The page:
Campaign Urging Compassion for All God's Creatures Inspires Christians to Take Vegan Pledge This Lenten Season
For Immediate Release:
February 14, 2018
Audrey Shircliff 202-483-7382
Norfolk, Va. – Thousands of people have pledged to go vegan for Lent after PETA posted a feature encouraging Catholics and all others to keep animals, including fish, off their plates during the 40-day period of reflection. In the feature, the animal rights group notes that everyone can improve their health, protect the environment, and show mercy for all animals simply by going vegan.
“God’s design for the world was one in which animals and humans co-existed peacefully and humans were caretakers—not killers,” says PETA President Ingrid Newkirk. “Every single person who was inspired by PETA to choose merciful vegan meals for Lent is helping to bring His vision of peace and compassion into our turbulent world.”
PETA—whose motto reads, in part, that “animals are not ours to eat”—notes that animals used for food experience joy, pain, fear, love, and grief and value their lives, just as humans do. But in today’s meat and dairy industries, cows are forcibly separated from their beloved calves, chickens’ throats are cut while they’re still conscious, piglets are castrated without painkillers, and fish are cut open while they’re still alive. In addition to sparing the lives of more than 100 animals a year, people who go vegan reduce their carbon footprint and their risk of suffering from heart disease, diabetes, cancer, obesity, and numerous other ailments.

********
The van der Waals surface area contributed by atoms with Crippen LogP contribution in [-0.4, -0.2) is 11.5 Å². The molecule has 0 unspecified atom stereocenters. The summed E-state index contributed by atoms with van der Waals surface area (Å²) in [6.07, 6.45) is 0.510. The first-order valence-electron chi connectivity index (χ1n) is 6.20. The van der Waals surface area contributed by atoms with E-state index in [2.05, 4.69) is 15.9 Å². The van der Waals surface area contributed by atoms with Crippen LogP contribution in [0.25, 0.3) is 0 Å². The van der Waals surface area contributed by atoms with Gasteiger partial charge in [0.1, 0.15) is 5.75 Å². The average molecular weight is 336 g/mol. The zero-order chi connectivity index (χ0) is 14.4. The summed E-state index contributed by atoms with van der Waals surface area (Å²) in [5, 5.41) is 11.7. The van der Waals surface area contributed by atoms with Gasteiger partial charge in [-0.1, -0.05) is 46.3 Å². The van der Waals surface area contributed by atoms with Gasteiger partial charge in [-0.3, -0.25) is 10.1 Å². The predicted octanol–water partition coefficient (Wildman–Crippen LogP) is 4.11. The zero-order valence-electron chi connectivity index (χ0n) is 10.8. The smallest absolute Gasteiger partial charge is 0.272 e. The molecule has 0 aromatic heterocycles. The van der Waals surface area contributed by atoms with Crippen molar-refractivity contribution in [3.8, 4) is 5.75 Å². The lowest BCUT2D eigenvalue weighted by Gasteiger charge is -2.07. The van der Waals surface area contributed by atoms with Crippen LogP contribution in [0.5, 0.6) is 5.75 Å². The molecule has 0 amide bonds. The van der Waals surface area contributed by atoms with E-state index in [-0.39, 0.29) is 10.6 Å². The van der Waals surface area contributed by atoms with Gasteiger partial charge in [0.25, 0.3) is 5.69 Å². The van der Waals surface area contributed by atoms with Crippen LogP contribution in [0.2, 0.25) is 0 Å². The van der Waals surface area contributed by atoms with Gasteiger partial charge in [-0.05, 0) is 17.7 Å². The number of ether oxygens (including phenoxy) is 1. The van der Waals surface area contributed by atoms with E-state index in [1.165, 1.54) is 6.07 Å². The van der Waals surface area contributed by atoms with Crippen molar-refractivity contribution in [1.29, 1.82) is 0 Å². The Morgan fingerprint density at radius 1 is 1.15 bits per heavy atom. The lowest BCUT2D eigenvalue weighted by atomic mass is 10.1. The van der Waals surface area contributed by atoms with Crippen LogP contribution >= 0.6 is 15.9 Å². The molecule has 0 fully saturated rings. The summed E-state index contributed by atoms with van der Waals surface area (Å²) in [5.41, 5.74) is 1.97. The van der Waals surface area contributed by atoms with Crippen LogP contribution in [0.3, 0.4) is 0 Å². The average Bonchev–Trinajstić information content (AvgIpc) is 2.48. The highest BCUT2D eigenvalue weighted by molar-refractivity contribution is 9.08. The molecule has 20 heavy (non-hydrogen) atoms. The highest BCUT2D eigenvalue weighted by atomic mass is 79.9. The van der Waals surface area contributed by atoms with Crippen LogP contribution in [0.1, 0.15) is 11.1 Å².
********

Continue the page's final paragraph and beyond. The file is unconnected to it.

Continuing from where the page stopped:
Pope Francis, named PETA’s Person of the Year in 2015, has publicly encouraged his followers to treat animals as kindred beings. PETA has also placed ads near churches in Milwaukee and Miami and near a Catholic university in Fairfield, Connecticut, encouraging Christians to choose compassion and go vegan during Lent. PETA offers easy vegan meal plans (available here and here) for people who go vegan for Lent, as well as a free vegan starter kit full of recipes, tips, and more.